The Mekong delta province of Can Tho is best known for its endless green rice fields and abundant orchards. The beautiful scenery is ornamented by thousands of storks spreading their wings against the sunset sky in Bang Lang garden.
Bang Lang stork garden in Thot Not District, 60 kilometers from Can Tho City, is one of the biggest bird sanctuaries in the Mekong delta. The path to Bang Lang crosses through vast rice fields under the shade of green bamboo trees.
The best time to visit this garden is spring when boat service is available. On the way visitors can enjoy the giant purple crape-myrtle (bang lang) flowers and their play of shadows on the water.
The twittering of the birds can be heard even far away from the garden named after the same bằng lăng flowers.
According to garden owner Nguyen Ngoc Thuyen, it is a mystery why the birds came to this area, which used to be a rice field surrounded by bamboos, water coconut trees, and nulgar bamboos.
He said, “Hundreds of birds began to inhabit this area in 1983. The number of storks grew drastically until 1992, when I had to plant more trees for them to shelter and lay eggs. The tour to the garden has been in operation since April, 1997. I think Thot Not District is a good area for the birds to perch. The birds are a natural resource and national property. Once they come to my land, I’m responsible for protecting them.”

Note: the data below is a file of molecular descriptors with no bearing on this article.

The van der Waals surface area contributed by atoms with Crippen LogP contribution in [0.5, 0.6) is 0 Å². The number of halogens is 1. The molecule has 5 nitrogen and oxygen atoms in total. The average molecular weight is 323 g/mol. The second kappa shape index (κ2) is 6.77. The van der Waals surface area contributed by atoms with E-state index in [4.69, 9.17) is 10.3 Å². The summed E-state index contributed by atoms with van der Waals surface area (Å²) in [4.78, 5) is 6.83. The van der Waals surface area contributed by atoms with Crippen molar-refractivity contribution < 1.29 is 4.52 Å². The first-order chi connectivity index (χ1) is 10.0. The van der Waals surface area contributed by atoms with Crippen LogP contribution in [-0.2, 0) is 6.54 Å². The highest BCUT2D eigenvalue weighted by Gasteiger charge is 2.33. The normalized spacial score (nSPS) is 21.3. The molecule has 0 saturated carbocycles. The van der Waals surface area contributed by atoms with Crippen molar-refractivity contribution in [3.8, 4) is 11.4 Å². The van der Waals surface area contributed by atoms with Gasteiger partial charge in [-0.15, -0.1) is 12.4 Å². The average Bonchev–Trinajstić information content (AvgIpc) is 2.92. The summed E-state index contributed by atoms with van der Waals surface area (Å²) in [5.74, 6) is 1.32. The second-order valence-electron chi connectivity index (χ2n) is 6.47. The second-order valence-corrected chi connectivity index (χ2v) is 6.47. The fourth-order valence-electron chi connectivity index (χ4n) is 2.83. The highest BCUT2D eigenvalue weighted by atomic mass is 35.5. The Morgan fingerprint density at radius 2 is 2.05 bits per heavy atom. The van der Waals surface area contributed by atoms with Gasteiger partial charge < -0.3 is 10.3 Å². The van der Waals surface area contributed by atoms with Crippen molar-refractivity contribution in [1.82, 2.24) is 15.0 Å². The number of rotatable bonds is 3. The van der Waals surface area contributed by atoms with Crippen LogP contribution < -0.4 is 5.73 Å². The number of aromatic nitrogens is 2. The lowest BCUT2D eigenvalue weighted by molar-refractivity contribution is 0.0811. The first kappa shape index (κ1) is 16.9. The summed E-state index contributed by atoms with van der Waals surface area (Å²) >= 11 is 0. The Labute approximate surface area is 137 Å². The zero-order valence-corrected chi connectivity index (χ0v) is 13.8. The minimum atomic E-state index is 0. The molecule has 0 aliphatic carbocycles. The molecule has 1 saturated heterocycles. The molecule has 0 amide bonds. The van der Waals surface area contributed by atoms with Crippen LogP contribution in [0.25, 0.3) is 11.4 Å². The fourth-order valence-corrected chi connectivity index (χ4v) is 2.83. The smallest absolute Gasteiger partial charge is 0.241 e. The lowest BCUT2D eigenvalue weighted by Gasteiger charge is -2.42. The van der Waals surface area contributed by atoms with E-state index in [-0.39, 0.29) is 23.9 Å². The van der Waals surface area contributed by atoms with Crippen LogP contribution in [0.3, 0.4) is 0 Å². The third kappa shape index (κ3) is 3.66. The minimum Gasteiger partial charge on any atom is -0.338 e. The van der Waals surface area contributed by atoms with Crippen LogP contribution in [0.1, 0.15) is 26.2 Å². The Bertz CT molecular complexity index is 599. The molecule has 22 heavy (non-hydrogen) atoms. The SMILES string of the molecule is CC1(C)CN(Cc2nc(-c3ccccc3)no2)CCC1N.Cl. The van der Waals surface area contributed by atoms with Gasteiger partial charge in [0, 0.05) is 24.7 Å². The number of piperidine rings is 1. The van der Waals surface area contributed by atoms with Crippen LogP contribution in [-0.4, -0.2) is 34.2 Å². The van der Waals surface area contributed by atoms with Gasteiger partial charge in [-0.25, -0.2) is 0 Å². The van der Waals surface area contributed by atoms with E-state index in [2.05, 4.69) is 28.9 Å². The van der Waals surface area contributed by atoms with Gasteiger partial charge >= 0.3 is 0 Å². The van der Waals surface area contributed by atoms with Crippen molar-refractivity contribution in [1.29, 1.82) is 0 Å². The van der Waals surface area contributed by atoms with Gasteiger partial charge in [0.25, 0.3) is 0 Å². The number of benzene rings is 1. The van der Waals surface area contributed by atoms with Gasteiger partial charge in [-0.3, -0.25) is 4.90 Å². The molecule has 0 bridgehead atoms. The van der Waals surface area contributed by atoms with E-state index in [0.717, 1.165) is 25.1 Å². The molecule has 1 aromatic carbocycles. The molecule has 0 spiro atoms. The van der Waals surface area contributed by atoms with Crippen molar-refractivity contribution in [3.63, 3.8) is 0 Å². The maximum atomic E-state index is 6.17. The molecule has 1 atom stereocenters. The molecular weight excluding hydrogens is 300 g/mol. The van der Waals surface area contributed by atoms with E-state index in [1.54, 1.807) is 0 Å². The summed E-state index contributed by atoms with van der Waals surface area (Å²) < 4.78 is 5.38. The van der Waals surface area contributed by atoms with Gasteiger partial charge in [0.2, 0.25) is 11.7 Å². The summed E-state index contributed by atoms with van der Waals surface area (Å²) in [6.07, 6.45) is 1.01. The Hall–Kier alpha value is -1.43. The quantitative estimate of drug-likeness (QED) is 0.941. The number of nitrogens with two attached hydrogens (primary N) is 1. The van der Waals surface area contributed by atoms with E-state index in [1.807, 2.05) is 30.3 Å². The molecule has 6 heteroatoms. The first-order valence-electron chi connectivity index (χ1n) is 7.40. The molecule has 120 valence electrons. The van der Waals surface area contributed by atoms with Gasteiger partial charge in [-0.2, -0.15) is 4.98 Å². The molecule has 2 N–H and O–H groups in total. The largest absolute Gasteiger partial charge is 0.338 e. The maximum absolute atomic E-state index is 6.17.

Mr. Thuyen’s 12,500-square-meter garden is populated by 200,000 storks of 20 species. White storks and blue storks make up the largest number while the smallest bird is the red stork. Some rare birds also live in this garden, such as pelicans and herons.
The most stunning scenes are created at 6am when the birds leave home for food and again at 5pm when they return. Flocks of birds swiveling on the wind cover the red sky at dusk and dawn.
Mr. Thuyen has expended effort as well as his own money over the decades to preserve the storks, by which he has gained a deep understanding of the birds’ feeding, reproduction, and other habits.
During the dry season when their food becomes scarce, he has to ditch the canal, dig pond and breed fish, or buy fish from other farmers to stockpile food for the storks.
He’s busy all the time, according to Thuyen: “In 2011, I planted many trees to replace those destroyed by a severe flood. I take care of the garden every day. When a stork is wounded in the harsh weather, I bring it home to feed it and release it back to nature when it recovers. My happiness or sadness is wholly a reflection of this stork garden.”
The storks have been well taken care of and protected by Mr. Thuyen and his family since 1983. With a large number of travelers and researchers every day, Bang Lang stork garden has become an attractive eco-tourism site in Can Tho City.